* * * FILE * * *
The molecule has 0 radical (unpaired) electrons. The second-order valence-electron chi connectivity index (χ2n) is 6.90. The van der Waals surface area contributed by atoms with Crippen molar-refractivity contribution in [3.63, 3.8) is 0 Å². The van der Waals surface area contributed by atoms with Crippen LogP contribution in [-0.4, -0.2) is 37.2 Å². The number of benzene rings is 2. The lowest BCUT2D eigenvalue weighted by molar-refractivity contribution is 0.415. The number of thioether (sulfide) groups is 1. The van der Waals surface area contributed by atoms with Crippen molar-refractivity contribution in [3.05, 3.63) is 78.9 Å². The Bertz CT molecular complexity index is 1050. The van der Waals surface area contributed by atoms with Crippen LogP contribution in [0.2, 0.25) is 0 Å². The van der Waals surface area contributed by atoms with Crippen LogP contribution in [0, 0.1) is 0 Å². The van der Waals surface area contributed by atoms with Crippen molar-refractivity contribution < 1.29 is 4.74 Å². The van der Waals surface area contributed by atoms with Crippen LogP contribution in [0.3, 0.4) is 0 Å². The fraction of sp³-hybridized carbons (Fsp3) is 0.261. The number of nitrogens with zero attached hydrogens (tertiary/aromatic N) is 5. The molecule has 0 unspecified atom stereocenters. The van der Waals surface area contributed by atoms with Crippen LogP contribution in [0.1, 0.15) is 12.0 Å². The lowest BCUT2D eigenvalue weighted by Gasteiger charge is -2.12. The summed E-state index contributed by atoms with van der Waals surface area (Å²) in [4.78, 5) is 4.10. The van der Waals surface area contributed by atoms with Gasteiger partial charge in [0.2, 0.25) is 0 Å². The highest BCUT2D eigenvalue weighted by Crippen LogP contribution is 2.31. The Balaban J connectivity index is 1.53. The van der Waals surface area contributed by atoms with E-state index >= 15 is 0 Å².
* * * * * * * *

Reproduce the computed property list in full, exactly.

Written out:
The molecule has 0 radical (unpaired) electrons. The second-order valence-electron chi connectivity index (χ2n) is 6.90. The van der Waals surface area contributed by atoms with Crippen molar-refractivity contribution in [3.63, 3.8) is 0 Å². The van der Waals surface area contributed by atoms with Crippen LogP contribution in [-0.4, -0.2) is 37.2 Å². The number of benzene rings is 2. The lowest BCUT2D eigenvalue weighted by molar-refractivity contribution is 0.415. The number of thioether (sulfide) groups is 1. The van der Waals surface area contributed by atoms with Crippen molar-refractivity contribution in [3.05, 3.63) is 78.9 Å². The Bertz CT molecular complexity index is 1050. The van der Waals surface area contributed by atoms with Crippen LogP contribution in [0.2, 0.25) is 0 Å². The van der Waals surface area contributed by atoms with Crippen LogP contribution in [0, 0.1) is 0 Å². The van der Waals surface area contributed by atoms with Crippen molar-refractivity contribution < 1.29 is 4.74 Å². The van der Waals surface area contributed by atoms with Crippen LogP contribution in [0.3, 0.4) is 0 Å². The fraction of sp³-hybridized carbons (Fsp3) is 0.261. The number of nitrogens with zero attached hydrogens (tertiary/aromatic N) is 5. The molecule has 0 unspecified atom stereocenters. The van der Waals surface area contributed by atoms with Crippen LogP contribution in [0.1, 0.15) is 12.0 Å². The lowest BCUT2D eigenvalue weighted by Gasteiger charge is -2.12. The summed E-state index contributed by atoms with van der Waals surface area (Å²) in [4.78, 5) is 4.10. The van der Waals surface area contributed by atoms with Gasteiger partial charge in [0.2, 0.25) is 0 Å². The highest BCUT2D eigenvalue weighted by Crippen LogP contribution is 2.31. The Balaban J connectivity index is 1.53. The van der Waals surface area contributed by atoms with E-state index >= 15 is 0 Å².